On European attitudes to Israel


Now that something only just short of a full-scale war is taking place in the Middle East, we are all going to be hearing a lot of opinions about this small country; opinions which invariably prove to be subjective, often highly so, once their surface has been duly scratched.
For what it's worth, my own subjective opinion on Israel is influenced by two factors that I have found to be shared by very few people, least of all in Catalonia.
First, I have been reading about the Holocaust for many years and so have a fairly clear idea of what happened and when during Hitler's (and other leaders') war against the Jews.
Second, for four years I lived in a London flat chock full of Trotskyists who used to force-feed me their party line on the Arab-Israeli conflict: 'The Israelis are doing to the Palestinians what the Nazis did to the Jews'.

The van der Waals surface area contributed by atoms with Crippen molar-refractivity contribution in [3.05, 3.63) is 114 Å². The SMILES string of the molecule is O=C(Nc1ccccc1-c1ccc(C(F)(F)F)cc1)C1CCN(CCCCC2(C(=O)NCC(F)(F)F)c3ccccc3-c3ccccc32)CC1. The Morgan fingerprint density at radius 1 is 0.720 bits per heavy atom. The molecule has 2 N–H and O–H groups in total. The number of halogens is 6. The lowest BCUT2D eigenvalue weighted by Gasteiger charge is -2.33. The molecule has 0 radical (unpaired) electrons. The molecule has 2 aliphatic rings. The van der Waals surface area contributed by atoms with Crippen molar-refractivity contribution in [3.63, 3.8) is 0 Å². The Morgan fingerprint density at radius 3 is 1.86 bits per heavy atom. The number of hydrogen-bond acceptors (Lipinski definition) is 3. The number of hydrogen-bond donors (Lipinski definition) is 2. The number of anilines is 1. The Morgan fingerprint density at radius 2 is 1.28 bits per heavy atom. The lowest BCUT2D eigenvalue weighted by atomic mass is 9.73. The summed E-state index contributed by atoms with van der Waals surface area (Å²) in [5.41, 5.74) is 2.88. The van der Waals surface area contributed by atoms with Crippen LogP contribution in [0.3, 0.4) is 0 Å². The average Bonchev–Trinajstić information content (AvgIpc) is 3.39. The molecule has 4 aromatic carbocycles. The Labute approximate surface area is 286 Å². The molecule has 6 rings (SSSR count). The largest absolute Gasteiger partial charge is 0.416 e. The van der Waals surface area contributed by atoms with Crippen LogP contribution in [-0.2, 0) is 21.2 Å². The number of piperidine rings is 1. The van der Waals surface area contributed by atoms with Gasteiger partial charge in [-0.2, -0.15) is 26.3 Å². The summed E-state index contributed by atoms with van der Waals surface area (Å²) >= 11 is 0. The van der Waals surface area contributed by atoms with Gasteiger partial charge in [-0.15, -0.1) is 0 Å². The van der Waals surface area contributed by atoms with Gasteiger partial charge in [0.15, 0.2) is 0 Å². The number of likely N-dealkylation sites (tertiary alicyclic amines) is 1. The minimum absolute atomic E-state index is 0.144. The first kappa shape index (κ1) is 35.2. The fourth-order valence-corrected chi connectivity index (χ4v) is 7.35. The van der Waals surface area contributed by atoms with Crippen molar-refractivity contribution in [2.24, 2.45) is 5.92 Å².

While recognising that the Palestinian plight was, obviously, a very real one, I pointed out that this simplistic reversal of roles was just not true. Take any slither of the history of the Shoah, and you will find atrocities of a magnitude that – fortunately – has not yet been seen in occupied Palestine.
However, some other oppressed peoples are getting something approaching Nazi treatment from their occupiers: the half a million Africans murdered in Darfur by Islamic militias, for example; or the ten per cent of the Chechen population liquidated by Moscow's military. To take just two recent cases among many.
I have often wondered why these events do not receive even a fraction of the scrutiny bestowed on the Arab-Israeli conflict. What have the Israelis got that the Sudanese Janjaweed and the Russian spetznaz haven't?
Answers on a postcard, please.

- Textos i contingut: Matthew Tree - Disseny i programació: Nac -